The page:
4 thoughts on “Good versus bad medical stoppages in boxing-stopping a fight in time”
Sorry my comment is a little off topic but I would like to get your view on this.
I’m quite concerned about my dad. He is 48 years old, he is not on any medications. My dad was on the plane flying from UK to Europe, it was only a 2/3 hours flight. My dad has been flying before many times. We had a beer before the flight ‘as a good start to our short holiday’. Mid way through the flight, my dad suddenly felt weak, nauseous and light headed like he was about to faint. He then lost his consciousness. When he ‘woke up’ he didn’t know what happened. He dropped his phone which he was holding in his hand and also wet his pants. Unfortunately I did not witness this but lady sitting beside him said that he was shaking a little like he was having a small seizure. Apparently, it was a very short episode, maximum of one minute. My dad went to his GP and he said he will consult this with neurologist and he also took his bloods. The bloods have come back normal except for minor abnormalities to do with the liver. (My dad has been prescribed folic acid and advised to improve his diet and eat more vegetables). There is still no response in regards to neurologist opinion and I’m quite concerned as we have no idea about what was the cause of this. This episode had place on 8th of June 2017, and since then, there was no further episodes like this.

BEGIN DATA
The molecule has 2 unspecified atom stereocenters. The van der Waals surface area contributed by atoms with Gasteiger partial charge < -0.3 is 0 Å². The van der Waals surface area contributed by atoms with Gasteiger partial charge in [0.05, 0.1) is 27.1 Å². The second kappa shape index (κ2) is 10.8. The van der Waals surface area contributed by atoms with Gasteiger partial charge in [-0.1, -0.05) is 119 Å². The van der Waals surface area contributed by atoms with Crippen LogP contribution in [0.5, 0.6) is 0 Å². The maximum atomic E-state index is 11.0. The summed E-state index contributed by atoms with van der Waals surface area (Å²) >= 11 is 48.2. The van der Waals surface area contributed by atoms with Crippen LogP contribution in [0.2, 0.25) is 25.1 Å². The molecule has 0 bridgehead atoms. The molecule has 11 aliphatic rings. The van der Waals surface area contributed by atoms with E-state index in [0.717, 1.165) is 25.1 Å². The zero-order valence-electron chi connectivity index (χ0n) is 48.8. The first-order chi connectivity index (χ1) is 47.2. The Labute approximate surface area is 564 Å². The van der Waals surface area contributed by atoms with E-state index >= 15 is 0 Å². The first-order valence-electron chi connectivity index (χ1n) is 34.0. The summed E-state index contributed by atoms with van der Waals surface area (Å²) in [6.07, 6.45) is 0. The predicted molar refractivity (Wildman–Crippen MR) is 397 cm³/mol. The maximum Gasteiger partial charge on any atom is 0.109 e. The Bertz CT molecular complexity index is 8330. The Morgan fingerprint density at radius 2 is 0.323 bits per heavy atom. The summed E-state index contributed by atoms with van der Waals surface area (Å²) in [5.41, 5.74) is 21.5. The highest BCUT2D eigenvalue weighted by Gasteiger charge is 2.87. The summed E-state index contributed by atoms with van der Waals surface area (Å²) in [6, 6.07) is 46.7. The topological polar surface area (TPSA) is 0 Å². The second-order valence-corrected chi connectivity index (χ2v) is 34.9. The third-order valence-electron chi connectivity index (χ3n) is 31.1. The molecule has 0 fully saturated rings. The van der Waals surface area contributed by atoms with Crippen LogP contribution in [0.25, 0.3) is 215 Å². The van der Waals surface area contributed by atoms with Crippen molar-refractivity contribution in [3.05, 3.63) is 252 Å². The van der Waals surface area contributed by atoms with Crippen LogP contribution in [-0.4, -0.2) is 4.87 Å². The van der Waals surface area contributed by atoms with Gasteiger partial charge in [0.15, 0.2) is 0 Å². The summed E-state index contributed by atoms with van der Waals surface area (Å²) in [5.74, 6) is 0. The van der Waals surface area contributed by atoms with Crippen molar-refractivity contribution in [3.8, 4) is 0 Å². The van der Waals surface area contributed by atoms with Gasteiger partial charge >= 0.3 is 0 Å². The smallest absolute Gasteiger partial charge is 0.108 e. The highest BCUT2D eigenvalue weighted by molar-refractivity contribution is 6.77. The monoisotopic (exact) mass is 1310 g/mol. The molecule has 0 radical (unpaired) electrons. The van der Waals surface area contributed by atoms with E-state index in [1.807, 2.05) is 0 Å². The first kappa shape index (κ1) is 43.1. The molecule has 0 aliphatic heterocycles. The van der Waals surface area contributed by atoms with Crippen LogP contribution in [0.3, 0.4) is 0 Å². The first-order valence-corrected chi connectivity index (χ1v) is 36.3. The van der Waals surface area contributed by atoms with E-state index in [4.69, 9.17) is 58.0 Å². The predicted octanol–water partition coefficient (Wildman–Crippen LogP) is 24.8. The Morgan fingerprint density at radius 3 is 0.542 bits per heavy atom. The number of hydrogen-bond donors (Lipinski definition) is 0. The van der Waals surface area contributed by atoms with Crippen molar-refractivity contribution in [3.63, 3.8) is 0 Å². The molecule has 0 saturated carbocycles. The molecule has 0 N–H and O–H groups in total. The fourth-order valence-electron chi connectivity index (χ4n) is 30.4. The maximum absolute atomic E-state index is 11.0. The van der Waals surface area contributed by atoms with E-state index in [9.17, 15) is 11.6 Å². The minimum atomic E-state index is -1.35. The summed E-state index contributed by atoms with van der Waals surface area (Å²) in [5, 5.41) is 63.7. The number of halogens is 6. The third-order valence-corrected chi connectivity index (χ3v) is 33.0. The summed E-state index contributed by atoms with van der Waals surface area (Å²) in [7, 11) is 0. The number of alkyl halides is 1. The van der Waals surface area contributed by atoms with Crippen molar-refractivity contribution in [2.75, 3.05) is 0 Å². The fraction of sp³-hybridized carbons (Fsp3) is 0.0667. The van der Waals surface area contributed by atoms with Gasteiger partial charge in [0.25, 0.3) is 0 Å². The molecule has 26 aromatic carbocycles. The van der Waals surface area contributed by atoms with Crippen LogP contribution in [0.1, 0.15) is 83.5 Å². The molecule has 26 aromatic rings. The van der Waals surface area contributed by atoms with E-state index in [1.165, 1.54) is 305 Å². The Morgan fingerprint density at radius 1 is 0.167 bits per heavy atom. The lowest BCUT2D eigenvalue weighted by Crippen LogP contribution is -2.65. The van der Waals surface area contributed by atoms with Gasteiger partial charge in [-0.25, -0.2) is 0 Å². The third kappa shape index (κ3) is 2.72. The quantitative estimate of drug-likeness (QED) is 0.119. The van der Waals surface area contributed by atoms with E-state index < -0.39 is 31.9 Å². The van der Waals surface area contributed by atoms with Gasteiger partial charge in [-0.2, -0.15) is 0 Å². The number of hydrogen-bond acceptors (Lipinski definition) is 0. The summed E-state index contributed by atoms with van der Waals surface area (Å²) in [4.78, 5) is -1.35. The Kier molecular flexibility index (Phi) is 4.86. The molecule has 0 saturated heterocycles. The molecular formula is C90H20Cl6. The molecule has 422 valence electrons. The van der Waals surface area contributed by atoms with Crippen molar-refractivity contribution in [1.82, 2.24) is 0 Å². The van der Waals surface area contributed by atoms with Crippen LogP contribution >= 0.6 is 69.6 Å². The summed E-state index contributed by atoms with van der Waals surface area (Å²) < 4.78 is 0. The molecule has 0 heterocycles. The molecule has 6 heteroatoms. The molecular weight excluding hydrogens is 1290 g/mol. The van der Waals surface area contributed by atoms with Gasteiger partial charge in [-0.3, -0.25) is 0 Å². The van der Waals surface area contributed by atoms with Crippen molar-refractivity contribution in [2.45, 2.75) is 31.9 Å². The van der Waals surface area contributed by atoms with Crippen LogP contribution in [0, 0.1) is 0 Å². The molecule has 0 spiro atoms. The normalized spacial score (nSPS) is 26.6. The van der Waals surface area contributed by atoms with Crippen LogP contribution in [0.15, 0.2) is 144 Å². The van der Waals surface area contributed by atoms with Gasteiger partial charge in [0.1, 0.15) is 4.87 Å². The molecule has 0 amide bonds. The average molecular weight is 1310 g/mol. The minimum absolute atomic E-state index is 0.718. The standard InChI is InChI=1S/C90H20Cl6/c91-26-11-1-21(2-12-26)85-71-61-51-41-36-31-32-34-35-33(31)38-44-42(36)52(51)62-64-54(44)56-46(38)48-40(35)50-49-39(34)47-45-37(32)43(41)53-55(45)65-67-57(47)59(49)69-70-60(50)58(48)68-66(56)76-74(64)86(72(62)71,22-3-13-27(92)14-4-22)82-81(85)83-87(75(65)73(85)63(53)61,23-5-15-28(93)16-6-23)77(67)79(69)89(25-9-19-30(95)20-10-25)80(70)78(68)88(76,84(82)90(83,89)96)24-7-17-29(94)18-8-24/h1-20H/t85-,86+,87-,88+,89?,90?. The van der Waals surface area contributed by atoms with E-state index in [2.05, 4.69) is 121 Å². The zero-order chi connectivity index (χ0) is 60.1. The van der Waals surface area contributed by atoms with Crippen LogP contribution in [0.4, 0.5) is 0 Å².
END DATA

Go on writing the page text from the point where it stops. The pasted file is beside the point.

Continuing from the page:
I’ve read your article about syncope and epilepsy. The description almost fits with syncope but you mentioned that people don’t tend to wet themselves. As mentioned before we had a beer before the flight, but we usually do that when we are going away somewhere so this wasn’t anything unusual. There is no family history of epilepsy. I would be grateful if could share your opinion about this?
Hi have just had a MRI and it was compared to a CT scan I had done 2012. The radiologist comments said, ” appearance of multiple whit lesions, with a frontal predominance, although there are clustèrs around the ventricular trigones of both cerebral hemispheres. Should I be concerned with with comment?